Pollution Prevention Northwestis published bimonthly by the Pacific Northwest Pollution Prevention Resource Center. To receive a free electronic subscription, link to the newsletter order form or contact the PPRC, 513 1st Ave W.
Seattle, Washington 98119
Phone: 206-325-2050; Fax: 206-325-2049
E-mail: office@pprc.org

About this Newsletter
Articles from this newsletter may be printed or distributed electronically only in their entirety with written permission from the PPRC. Please credit the author (if any), followed by "Pollution Prevention Northwest, Pacific Northwest Pollution Prevention Resource Center."

About the Pacific Northwest Pollution Prevention Resource Center
       The Pacific Northwest Pollution Prevention Resource Center (PPRC) is a nonprofit organization that is the region's leading source of high quality, unbiased pollution prevention information. PPRC works collaboratively with business, government and other sectors to promote environmental protection through pollution prevention. PPRC serves Alaska, Idaho, Oregon and Washington, and also takes part in projects with benefits beyond the Northwest.
       Financial support for PPRC is broad-based, with contributions from organizations such as the U.S. Environmental Protection Agency, the U.S. Department of Energy, the Northwest states, The Boeing Company, Intel Corporation and others. The PPRC accepts environmental settlement moneys to further its work on pollution prevention.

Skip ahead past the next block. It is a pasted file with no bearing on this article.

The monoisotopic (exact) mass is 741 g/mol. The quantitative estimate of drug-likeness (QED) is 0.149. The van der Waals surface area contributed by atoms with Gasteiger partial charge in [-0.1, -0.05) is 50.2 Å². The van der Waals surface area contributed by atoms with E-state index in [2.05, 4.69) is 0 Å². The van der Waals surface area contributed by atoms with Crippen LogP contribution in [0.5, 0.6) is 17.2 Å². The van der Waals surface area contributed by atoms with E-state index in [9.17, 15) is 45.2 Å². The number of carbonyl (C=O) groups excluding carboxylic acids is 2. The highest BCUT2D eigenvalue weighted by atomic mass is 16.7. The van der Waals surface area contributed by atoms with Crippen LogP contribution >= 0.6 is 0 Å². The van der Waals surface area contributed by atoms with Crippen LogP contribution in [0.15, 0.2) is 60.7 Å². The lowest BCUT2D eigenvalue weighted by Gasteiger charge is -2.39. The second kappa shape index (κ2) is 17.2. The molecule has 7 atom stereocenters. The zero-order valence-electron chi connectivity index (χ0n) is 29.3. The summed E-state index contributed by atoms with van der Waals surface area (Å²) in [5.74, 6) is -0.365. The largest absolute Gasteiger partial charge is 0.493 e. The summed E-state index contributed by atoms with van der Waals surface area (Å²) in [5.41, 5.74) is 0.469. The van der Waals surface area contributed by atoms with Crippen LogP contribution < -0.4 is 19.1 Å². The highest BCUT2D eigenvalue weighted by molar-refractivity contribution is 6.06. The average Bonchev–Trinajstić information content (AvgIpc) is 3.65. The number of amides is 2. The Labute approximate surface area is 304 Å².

Significant in-kind support has been provided by organizations such as: Hewlett-Packard Company, Battelle/Pacific Northwest National Laboratory, Battelle Seattle Research Center, Microsoft Corporation, Ross & Associates Environmental Consulting, Ltd. and The Fluke Corporation.

Staff: Madeline M. Sten, Executive Director; Chris Wiley, Industry Outreach Lead; Jim DiPeso, Communications Director; Crispin Stutzman, Research Associate; Cathy Buller, Research Associate; Michelle Gaither, Research Associate; Scott Allison, Chief Financial Officer; Allison Greenberg, Administrative Assistant

Board of Directors: Richard Bach, President, Stoel Rives, Portland, Ore.; Joan Cloonan, Vice President, J.R. Simplot Company, Boise, Idaho; Kirk Thomson, Vice President, The Boeing Company, Seattle, Wash.; Dana Rasmussen, Secretary, Seattle, Wash.; William June, Treasurer, On Point Communications Strategists, Portland, Ore.; Rodney Brown, Marten & Brown, LLP, Seattle, Wash.; Charles Findley, U.S. EPA Region 10, Seattle, Wash; Scott Forrest, Forrest Paint Co., Eugene, Ore; Tom Korpalski, Hewlett-Packard, Boise, Idaho; Langdon Marsh, Oregon Department of Environmental Quality, Portland, Ore; Alan Schuyler, ARCO Alaska, Anchorage, Alaska; Jeff Allen, Oregon Environmental Council, Portland, Ore.

© 1999, Pacific Northwest Pollution Prevention Resource Center
phone: 206-325-2050, e-mail: office@pprc.org, web: www.pprc.org